September 21, 2014

The Rod of Moses in Constantinople

Rod of Moses at Topkapi Museum

By John Sanidopoulos

It is clear from the Life of Constantine by Eusebius of Ceasarea that many connections are made between Constantine and Moses, the latter being considered a model of a perfect leader and bishop. As Gregory of Nyssa says in his Life of Moses, "The great Moses is set forth as a common model for all those who look to virtue." Yet we also have a literal connection that establishes more firmly the typological connection.

During the reign of Constantine the Great in the fourth century, the miraculous rod of the Prophet Moses was brought to Constantinople, and according to the Patria of Constantinople the emperor went on foot to greet it at the Gate of Saint Aemilianus (Davutpasa Kapisi) on the Propontis coast. He built the Church of the Theotokos of the Rhabdos (Rod) there, since the Theotokos is known as the "secret rod", and he put the rod in it for veneration. According to the Chronicon Paschale, the Church of the Theotokos of the Rhabdos, the small chapel where the rod of Moses was kept, stood next to the Gate of Saint Aemilianus and was attached to the Church of Saint Aemilianus.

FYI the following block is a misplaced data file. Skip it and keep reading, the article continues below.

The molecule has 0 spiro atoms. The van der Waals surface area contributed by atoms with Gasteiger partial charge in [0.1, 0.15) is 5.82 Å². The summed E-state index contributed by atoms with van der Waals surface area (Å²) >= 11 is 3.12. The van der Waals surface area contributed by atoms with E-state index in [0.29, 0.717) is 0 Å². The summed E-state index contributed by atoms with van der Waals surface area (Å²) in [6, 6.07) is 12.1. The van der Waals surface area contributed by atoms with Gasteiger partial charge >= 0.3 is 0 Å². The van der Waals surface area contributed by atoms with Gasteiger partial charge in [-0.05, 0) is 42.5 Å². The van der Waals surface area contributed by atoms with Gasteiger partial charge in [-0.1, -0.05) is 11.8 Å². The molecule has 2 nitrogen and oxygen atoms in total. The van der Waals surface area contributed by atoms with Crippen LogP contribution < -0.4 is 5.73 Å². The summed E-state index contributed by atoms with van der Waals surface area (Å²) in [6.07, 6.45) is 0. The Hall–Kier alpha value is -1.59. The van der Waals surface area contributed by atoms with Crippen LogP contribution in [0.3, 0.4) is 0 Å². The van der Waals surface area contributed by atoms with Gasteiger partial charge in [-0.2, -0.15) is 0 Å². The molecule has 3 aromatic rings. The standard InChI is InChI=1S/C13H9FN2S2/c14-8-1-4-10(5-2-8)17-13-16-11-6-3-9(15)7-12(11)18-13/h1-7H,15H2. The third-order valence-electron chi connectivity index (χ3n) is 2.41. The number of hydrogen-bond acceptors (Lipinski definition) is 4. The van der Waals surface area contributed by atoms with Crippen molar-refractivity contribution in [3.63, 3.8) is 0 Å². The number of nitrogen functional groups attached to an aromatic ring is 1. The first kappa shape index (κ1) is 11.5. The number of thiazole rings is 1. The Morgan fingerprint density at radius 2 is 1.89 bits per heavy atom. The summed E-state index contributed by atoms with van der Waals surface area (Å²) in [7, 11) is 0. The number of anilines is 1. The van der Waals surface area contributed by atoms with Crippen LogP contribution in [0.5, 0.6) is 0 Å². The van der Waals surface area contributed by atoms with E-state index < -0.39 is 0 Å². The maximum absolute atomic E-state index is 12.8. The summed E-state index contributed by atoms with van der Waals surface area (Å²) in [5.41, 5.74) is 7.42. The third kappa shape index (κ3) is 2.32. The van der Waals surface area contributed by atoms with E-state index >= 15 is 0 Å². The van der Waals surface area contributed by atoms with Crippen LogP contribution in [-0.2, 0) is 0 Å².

The Patria of Constantinople goes on to say that Constantine transferred the rod of Moses to the Great Palace, and later, according to the Book of Ceremonies, it was placed in the Chrysotriklinos ("golden reception hall") and was carried in imperial processions together with the Cross of Constantine, which contained a portion of the True Cross. The Chrysotriklinos was the main reception and ceremonial hall of the Great Palace of Constantinople from its construction, in the late 6th century, until the 10th century. Its appearance is known only through literary descriptions, chiefly the 10th century Book of Ceremonies, a collection of imperial ceremonies, but, as the chief symbol of imperial power, it inspired the construction of Charlemagne's Palatine Chapel in Aachen.

In its interior, the imperial throne was placed on the eastern apse (the bēma), behind a bronze railing. The northeastern apse was known as the "Chapel of Saint Theodore". It contained the emperor's crown and a number of holy relics, including the rod of Moses, and also served as a dressing room for the emperor. The southern apse led to the imperial bedroom (koitōn), through a silver door put in place by Emperor Constantine VII.

In later centuries the rod was admired by English and Russian pilgrims in its new location in the palace. Historical records do mention that Baldwin II, the last Latin emperor of the Latin Empire of Constantinople, pawned a choice selection of relics, including the rod of Moses, to King Louis IX of France in 1242. King Louis had the rod of Moses with some other relics he acquired placed in Sainte Chapelle of Paris. A portion of the rod is also listed among the relics of Reading Abbey in Berkshire.

However, it is believed by many that the rod still survives till this day in the Topkapi Palace Museum in Istanbul, where it is kept in a container richly decorated with precious stones.